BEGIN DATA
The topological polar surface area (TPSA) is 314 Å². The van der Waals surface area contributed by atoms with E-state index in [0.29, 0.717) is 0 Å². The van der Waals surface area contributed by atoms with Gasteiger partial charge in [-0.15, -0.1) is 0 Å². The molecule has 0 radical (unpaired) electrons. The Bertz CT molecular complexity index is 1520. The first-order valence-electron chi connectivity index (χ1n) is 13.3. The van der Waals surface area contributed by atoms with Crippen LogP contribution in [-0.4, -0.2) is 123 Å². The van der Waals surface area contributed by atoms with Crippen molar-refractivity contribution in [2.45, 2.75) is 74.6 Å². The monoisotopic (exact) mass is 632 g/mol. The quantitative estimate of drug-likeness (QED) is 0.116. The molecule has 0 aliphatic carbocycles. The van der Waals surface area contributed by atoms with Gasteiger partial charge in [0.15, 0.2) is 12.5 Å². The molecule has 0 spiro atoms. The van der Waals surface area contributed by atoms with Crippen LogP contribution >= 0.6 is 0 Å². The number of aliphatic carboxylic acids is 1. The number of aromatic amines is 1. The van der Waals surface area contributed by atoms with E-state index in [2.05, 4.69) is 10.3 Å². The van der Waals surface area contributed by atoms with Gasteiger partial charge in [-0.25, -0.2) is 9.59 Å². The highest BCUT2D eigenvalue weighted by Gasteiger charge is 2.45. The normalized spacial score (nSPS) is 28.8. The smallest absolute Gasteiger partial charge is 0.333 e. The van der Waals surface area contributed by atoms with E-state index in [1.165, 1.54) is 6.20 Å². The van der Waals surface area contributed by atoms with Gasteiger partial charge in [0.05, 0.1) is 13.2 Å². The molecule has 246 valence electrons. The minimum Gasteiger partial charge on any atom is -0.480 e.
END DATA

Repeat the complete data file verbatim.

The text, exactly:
The topological polar surface area (TPSA) is 314 Å². The van der Waals surface area contributed by atoms with E-state index in [0.29, 0.717) is 0 Å². The van der Waals surface area contributed by atoms with Gasteiger partial charge in [-0.15, -0.1) is 0 Å². The molecule has 0 radical (unpaired) electrons. The Bertz CT molecular complexity index is 1520. The first-order valence-electron chi connectivity index (χ1n) is 13.3. The van der Waals surface area contributed by atoms with Crippen LogP contribution in [-0.4, -0.2) is 123 Å². The van der Waals surface area contributed by atoms with Crippen molar-refractivity contribution in [2.45, 2.75) is 74.6 Å². The monoisotopic (exact) mass is 632 g/mol. The quantitative estimate of drug-likeness (QED) is 0.116. The molecule has 0 aliphatic carbocycles. The van der Waals surface area contributed by atoms with Gasteiger partial charge in [0.15, 0.2) is 12.5 Å². The molecule has 0 spiro atoms. The van der Waals surface area contributed by atoms with Crippen LogP contribution >= 0.6 is 0 Å². The number of aliphatic carboxylic acids is 1. The number of aromatic amines is 1. The van der Waals surface area contributed by atoms with E-state index in [2.05, 4.69) is 10.3 Å². The van der Waals surface area contributed by atoms with Gasteiger partial charge in [-0.25, -0.2) is 9.59 Å². The highest BCUT2D eigenvalue weighted by Gasteiger charge is 2.45. The normalized spacial score (nSPS) is 28.8. The smallest absolute Gasteiger partial charge is 0.333 e. The van der Waals surface area contributed by atoms with E-state index in [1.165, 1.54) is 6.20 Å². The van der Waals surface area contributed by atoms with Gasteiger partial charge in [0.05, 0.1) is 13.2 Å². The molecule has 246 valence electrons. The minimum Gasteiger partial charge on any atom is -0.480 e.